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Bennett, J. and Johnston, S., The Geometry of War, 1500-1750 (Oxford, 1996)

20. Although the earliest quadrants and levels were designed to be inserted into the muzzle of a gun, the gunner who did so risked exposure to enemy fire. Instruments which indicated the elevation of a gun at the breech end were less dangerous for their users. Many such levels survive, in a great range of forms and styles. Even when they were undoubtedly not intended for active service, breech levels had another advantage: they could readily be incorporated into combination instruments. This elaborate and finely gilt instrument is just such a combination: not only does it juxtapose several gunnery functions but its hinged upper section carries a horizontal sundial and a small compass in addition to a decorative plummet.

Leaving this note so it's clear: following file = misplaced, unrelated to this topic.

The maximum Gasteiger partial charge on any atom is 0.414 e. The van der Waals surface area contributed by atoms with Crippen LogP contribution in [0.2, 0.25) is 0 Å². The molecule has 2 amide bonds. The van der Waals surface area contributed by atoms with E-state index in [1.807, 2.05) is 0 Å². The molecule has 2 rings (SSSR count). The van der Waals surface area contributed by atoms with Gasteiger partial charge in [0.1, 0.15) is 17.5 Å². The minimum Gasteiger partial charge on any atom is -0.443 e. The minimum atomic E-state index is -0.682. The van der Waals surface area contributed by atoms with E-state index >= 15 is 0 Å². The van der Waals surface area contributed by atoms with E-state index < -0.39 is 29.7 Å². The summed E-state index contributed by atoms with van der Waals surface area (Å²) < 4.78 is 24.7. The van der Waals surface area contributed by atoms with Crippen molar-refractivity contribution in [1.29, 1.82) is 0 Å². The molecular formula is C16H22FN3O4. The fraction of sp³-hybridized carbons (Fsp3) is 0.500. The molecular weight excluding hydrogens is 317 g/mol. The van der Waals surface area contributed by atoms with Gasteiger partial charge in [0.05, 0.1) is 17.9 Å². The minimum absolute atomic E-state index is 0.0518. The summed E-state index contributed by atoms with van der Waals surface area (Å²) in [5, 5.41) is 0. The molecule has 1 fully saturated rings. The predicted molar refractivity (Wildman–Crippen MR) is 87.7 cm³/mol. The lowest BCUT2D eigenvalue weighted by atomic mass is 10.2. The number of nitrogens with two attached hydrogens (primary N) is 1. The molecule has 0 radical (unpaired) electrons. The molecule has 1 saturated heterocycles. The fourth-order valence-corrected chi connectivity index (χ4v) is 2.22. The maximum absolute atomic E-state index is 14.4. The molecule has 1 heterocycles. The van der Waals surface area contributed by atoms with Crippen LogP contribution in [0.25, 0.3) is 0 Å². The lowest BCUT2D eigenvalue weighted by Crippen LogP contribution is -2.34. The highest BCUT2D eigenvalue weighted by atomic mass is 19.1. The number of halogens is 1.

The main upright plate of the instrument has its own plummet with a short levelling arc, supported on a hinged leaf which can be swung round to either side of the upright. When folded out, the level reveals a table lettered in red which provides data on shot and powder for various types of artillery. The upright also carries an accompanying graphical table and has a central slit for a sight which is now missing. Like Erasmus Habermel's gunnery instrument (catalogue no. 17) the sight scale is graduated not only with numbers (in this case for inches) but also letters from A to M. The whole upright sits in a graduated slot in the arched foot and can be laterally adjusted, with its position fixed by two screws. The foot itself has two hinged end-pieces which raise or lower the instrument.

Taken with its tooled, leather-covered case, the instrument has clearly been crafted for visual appeal. Ulrich Klieber, its maker, is primarily known as a clockmaker working in Augsburg, but several gunnery instruments signed by him survive.

Height: 156 mm

Inventory no. 35,522

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